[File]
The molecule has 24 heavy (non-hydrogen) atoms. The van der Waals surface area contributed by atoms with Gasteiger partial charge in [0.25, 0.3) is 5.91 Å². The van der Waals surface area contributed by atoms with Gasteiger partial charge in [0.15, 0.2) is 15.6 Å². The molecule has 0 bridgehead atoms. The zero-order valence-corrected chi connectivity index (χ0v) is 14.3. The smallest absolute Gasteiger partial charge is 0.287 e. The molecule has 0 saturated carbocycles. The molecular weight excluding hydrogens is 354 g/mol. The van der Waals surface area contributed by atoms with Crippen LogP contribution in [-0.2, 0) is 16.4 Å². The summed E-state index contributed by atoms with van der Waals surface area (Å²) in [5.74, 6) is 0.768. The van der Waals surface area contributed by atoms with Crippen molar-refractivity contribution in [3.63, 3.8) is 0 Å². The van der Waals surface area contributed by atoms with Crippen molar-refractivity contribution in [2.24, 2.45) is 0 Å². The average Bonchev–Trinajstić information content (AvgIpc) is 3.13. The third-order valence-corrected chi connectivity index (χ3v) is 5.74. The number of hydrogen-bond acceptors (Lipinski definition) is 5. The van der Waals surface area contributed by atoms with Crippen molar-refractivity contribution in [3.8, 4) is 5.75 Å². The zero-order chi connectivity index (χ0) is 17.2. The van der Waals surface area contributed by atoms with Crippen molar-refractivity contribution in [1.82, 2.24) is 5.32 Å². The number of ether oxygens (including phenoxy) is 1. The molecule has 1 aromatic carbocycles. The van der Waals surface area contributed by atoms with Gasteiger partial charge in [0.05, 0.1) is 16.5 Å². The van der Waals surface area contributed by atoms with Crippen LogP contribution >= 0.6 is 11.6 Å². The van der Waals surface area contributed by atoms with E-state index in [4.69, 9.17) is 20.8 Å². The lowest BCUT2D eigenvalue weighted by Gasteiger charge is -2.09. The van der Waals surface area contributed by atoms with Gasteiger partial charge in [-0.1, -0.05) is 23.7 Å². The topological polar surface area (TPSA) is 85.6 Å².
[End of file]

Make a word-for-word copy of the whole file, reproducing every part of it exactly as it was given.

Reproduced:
The molecule has 24 heavy (non-hydrogen) atoms. The van der Waals surface area contributed by atoms with Gasteiger partial charge in [0.25, 0.3) is 5.91 Å². The van der Waals surface area contributed by atoms with Gasteiger partial charge in [0.15, 0.2) is 15.6 Å². The molecule has 0 bridgehead atoms. The zero-order valence-corrected chi connectivity index (χ0v) is 14.3. The smallest absolute Gasteiger partial charge is 0.287 e. The molecule has 0 saturated carbocycles. The molecular weight excluding hydrogens is 354 g/mol. The van der Waals surface area contributed by atoms with Crippen LogP contribution in [-0.2, 0) is 16.4 Å². The summed E-state index contributed by atoms with van der Waals surface area (Å²) in [5.74, 6) is 0.768. The van der Waals surface area contributed by atoms with Crippen molar-refractivity contribution in [3.63, 3.8) is 0 Å². The van der Waals surface area contributed by atoms with Crippen molar-refractivity contribution in [2.24, 2.45) is 0 Å². The average Bonchev–Trinajstić information content (AvgIpc) is 3.13. The third-order valence-corrected chi connectivity index (χ3v) is 5.74. The number of hydrogen-bond acceptors (Lipinski definition) is 5. The van der Waals surface area contributed by atoms with Crippen molar-refractivity contribution in [3.8, 4) is 5.75 Å². The zero-order chi connectivity index (χ0) is 17.2. The van der Waals surface area contributed by atoms with Crippen molar-refractivity contribution in [1.82, 2.24) is 5.32 Å². The number of ether oxygens (including phenoxy) is 1. The molecule has 1 aromatic carbocycles. The van der Waals surface area contributed by atoms with Gasteiger partial charge in [0.05, 0.1) is 16.5 Å². The van der Waals surface area contributed by atoms with Crippen LogP contribution >= 0.6 is 11.6 Å². The van der Waals surface area contributed by atoms with E-state index in [4.69, 9.17) is 20.8 Å². The lowest BCUT2D eigenvalue weighted by Gasteiger charge is -2.09. The van der Waals surface area contributed by atoms with Gasteiger partial charge in [-0.1, -0.05) is 23.7 Å². The topological polar surface area (TPSA) is 85.6 Å².